Her Majesty’s a pretty nice girl, but she doesn’t have a lot to say. That Beatles lyric pretty much sums up the problem, or at least the theme, of “The Crown” (TV-MA) season two, now streaming on Netflix.
To get right to the point, “The Crown” is still beautifully produced and wonderfully performed. But it’s a bit of a letdown from the brilliant first season.
The main reasons boil down to the absence of John Lithgow’s Winston Churchill and the fact that only two of 10 episodes revolve around Princess Margaret (Vanessa Kirby). If the aging Churchill brought heft and poignancy to the first season, Margaret provided the sizzle.
Season two covers one of the bleaker periods of British history, the years between the 1956 Suez Crisis that ended the government of Anthony Eden (Jeremy Northam) and the 1963 Profumo affair that brought down Prime Minister Harold Macmillan (Anton Lesser).
Season two offers compelling accounts of the Duke (Alex Jennings) and Duchess (Lia Williams) of Windsor’s sordid dealings with the Third Reich and of Prince Philip’s (Matt Smith) family’s ties to the Nazis as well. There is an entire sad episode devoted to Philip’s insistence that young Charles (Billy Jenkins) suffer away at a spartan prep school in Scotland. Another involves the royals’ relationship with the Kennedys, featuring Michael C. Hall (“Dexter”) as a woefully miscast JFK.
Season two offers a few meager tastes of Margaret’s growing relationship with London’s bohemian scene and her marriage to photographer Antony Armstrong-Jones (Matthew Goode).
While “The Crown” tends to adhere to real history, its chronology comes unstuck when it depicts the Kennedy assassination as happening before the Profumo affair, when the opposite is true. It also completely ignores the fact that Kennedy had most certainly met the queen back in the late 1930s, when his father, Joseph P. Kennedy, was the U.S. ambassador to the United Kingdom and an infamous advocate of appeasing Hitler.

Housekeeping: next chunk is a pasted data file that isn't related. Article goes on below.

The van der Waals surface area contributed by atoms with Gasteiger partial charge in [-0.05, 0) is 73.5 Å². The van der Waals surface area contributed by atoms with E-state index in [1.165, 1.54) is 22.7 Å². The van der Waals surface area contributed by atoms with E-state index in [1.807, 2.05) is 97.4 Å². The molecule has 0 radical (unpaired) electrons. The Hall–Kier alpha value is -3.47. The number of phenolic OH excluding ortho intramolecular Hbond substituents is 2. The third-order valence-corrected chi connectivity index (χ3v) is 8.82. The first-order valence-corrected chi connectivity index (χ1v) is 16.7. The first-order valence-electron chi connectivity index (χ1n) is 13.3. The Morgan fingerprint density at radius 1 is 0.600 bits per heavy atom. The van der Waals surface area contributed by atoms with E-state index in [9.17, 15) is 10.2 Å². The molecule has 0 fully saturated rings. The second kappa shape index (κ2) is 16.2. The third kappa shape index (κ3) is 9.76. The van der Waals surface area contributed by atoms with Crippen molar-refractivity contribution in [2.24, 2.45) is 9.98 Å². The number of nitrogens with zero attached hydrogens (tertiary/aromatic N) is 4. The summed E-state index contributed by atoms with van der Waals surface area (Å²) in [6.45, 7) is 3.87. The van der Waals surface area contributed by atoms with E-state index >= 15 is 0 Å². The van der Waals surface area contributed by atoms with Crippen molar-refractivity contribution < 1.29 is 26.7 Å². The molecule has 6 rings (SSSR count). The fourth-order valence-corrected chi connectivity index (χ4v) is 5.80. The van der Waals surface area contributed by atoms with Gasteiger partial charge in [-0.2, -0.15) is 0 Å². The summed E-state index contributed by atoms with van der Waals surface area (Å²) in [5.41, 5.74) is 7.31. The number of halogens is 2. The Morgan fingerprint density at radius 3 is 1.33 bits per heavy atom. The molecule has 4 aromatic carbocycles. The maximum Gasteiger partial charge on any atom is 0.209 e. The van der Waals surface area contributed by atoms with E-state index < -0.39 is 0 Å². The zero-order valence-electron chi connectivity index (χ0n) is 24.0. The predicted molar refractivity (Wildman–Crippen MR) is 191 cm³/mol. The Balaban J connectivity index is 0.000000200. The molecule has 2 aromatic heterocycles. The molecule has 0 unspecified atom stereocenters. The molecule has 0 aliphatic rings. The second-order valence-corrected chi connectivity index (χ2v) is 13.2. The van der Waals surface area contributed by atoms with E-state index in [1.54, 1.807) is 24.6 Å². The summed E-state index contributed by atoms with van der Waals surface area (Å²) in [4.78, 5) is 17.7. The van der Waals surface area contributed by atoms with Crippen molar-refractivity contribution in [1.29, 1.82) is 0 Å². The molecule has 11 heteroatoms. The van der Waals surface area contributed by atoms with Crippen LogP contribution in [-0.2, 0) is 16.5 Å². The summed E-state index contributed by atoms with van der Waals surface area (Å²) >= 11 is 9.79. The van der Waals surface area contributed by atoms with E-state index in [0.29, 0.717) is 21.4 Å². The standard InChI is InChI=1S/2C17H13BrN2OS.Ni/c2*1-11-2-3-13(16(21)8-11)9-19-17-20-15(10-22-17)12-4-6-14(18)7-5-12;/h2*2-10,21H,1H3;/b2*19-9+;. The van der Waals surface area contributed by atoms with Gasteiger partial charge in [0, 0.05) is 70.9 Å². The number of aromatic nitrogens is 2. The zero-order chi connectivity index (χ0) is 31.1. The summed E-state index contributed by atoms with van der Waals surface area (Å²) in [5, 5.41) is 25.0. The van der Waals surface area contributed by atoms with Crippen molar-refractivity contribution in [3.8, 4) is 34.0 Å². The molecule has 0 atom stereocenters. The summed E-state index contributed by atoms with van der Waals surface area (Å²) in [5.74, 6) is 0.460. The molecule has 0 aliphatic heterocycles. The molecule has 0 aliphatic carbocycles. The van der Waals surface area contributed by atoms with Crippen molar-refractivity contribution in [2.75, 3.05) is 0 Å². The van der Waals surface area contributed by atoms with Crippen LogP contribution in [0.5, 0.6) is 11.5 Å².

“The Crown” shows how the job reduced the still young Queen Elizabeth (Claire Foy) to emotional reticence. Her performances often seem little more than a set of head tilts, sly smiles and widened eyes. Sometimes she appears more birdlike than human, a regal cockatoo.
Foy will relinquish the role to Olivia Colman (“Broadchurch”), who will play the queen in season three.
- Also streaming on Netflix: the 2017 dark comedy “El Camino Christmas” (TV-MA).
- A terror-linked movie studio may produce the wrong kind of bomb on “Blindspot” (7 p.m., NBC, TV-14).
- Fish dominates the menu on “Hell’s Kitchen” (7 p.m., Fox, TV-14).
- Victoria struggles to escape on “Once Upon a Time” (7 p.m., ABC, TV-PG).
- A fight for Andy’s soul on “The Exorcist” (8 p.m., Fox, TV-14).
- Daisy courts doom on “Marvel’s Agents of S.H.I.E.L.D.” (8 p.m., ABC, TV-PG).
- Erin considers dropping charges after a heroic act on “Blue Bloods” (9 p.m., CBS, TV-14).
- The new series “Amazingness” (9:30 p.m., MTV, TV-14) puts amateur talents on display.
Alastair Sim stars as the miser Ebenezer Scrooge in the 1951 Charles Dickens holiday classic “A Christmas Carol” (7 p.m., TCM), the best adaptation of them all.
Stranded in the Arctic on “MacGyver” (7 p.m., CBS, TV-14) ... As Rebecca improves, Paula finds her roots on “Crazy Ex-Girlfriend” (7 p.m., CW, TV-14) ... A biological agent proves catching on “Hawaii Five-0” (8 p.m., CBS, TV-14) ... A two-hour “Dateline” (8 p.m., NBC) ... Jane enjoys her book tour on “Jane the Virgin” (8 p.m., CW, TV-14) ... “20/20” (9 p.m., ABC).
Mark Hamill is booked on “The Late Show With Stephen Colbert” (10:35 p.m., CBS) ... Jimmy Fallon welcomes Hugh Jackman and Luke Bryan on “The Tonight Show” (10:35 p.m., NBC) ... “Jimmy Kimmel Live” (10:35 p.m., ABC) is a repeat.
© 2017 United Feature Synd.